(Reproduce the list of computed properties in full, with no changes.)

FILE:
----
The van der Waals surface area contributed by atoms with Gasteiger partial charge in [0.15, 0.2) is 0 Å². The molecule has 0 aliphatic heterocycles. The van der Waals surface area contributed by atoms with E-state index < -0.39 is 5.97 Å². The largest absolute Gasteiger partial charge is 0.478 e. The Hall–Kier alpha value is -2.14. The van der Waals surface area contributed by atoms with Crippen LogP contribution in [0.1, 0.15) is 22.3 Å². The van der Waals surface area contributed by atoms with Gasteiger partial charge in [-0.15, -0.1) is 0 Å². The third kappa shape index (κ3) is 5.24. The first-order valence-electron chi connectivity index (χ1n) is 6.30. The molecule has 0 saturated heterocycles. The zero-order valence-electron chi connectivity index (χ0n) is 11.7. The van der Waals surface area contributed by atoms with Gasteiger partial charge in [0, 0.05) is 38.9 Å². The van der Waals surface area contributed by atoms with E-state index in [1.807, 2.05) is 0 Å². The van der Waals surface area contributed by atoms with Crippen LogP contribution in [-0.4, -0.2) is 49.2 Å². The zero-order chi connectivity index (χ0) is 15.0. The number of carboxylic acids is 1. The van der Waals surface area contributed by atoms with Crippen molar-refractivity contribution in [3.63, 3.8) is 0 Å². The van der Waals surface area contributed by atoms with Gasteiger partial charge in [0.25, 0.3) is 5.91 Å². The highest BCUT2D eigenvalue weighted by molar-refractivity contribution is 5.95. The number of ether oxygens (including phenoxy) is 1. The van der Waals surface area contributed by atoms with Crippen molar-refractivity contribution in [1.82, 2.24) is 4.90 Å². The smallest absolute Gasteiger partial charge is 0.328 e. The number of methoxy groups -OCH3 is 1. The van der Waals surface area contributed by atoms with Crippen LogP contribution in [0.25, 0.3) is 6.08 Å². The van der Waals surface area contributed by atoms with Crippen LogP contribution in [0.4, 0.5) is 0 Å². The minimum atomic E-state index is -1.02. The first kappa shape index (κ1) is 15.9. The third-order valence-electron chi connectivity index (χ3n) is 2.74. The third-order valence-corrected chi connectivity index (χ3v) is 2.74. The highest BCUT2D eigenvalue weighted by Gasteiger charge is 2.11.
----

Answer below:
The van der Waals surface area contributed by atoms with Gasteiger partial charge in [0.15, 0.2) is 0 Å². The molecule has 0 aliphatic heterocycles. The van der Waals surface area contributed by atoms with E-state index < -0.39 is 5.97 Å². The largest absolute Gasteiger partial charge is 0.478 e. The Hall–Kier alpha value is -2.14. The van der Waals surface area contributed by atoms with Crippen LogP contribution in [0.1, 0.15) is 22.3 Å². The van der Waals surface area contributed by atoms with Gasteiger partial charge in [-0.15, -0.1) is 0 Å². The third kappa shape index (κ3) is 5.24. The first-order valence-electron chi connectivity index (χ1n) is 6.30. The molecule has 0 saturated heterocycles. The zero-order valence-electron chi connectivity index (χ0n) is 11.7. The van der Waals surface area contributed by atoms with Gasteiger partial charge in [0, 0.05) is 38.9 Å². The van der Waals surface area contributed by atoms with E-state index in [1.807, 2.05) is 0 Å². The van der Waals surface area contributed by atoms with Crippen LogP contribution in [-0.4, -0.2) is 49.2 Å². The zero-order chi connectivity index (χ0) is 15.0. The number of carboxylic acids is 1. The van der Waals surface area contributed by atoms with Crippen molar-refractivity contribution in [3.63, 3.8) is 0 Å². The van der Waals surface area contributed by atoms with Gasteiger partial charge in [0.25, 0.3) is 5.91 Å². The highest BCUT2D eigenvalue weighted by molar-refractivity contribution is 5.95. The number of ether oxygens (including phenoxy) is 1. The van der Waals surface area contributed by atoms with Crippen molar-refractivity contribution in [1.82, 2.24) is 4.90 Å². The smallest absolute Gasteiger partial charge is 0.328 e. The number of methoxy groups -OCH3 is 1. The van der Waals surface area contributed by atoms with Crippen LogP contribution in [0.25, 0.3) is 6.08 Å². The van der Waals surface area contributed by atoms with Crippen LogP contribution in [0.4, 0.5) is 0 Å². The minimum atomic E-state index is -1.02. The first kappa shape index (κ1) is 15.9. The third-order valence-electron chi connectivity index (χ3n) is 2.74. The third-order valence-corrected chi connectivity index (χ3v) is 2.74. The highest BCUT2D eigenvalue weighted by Gasteiger charge is 2.11.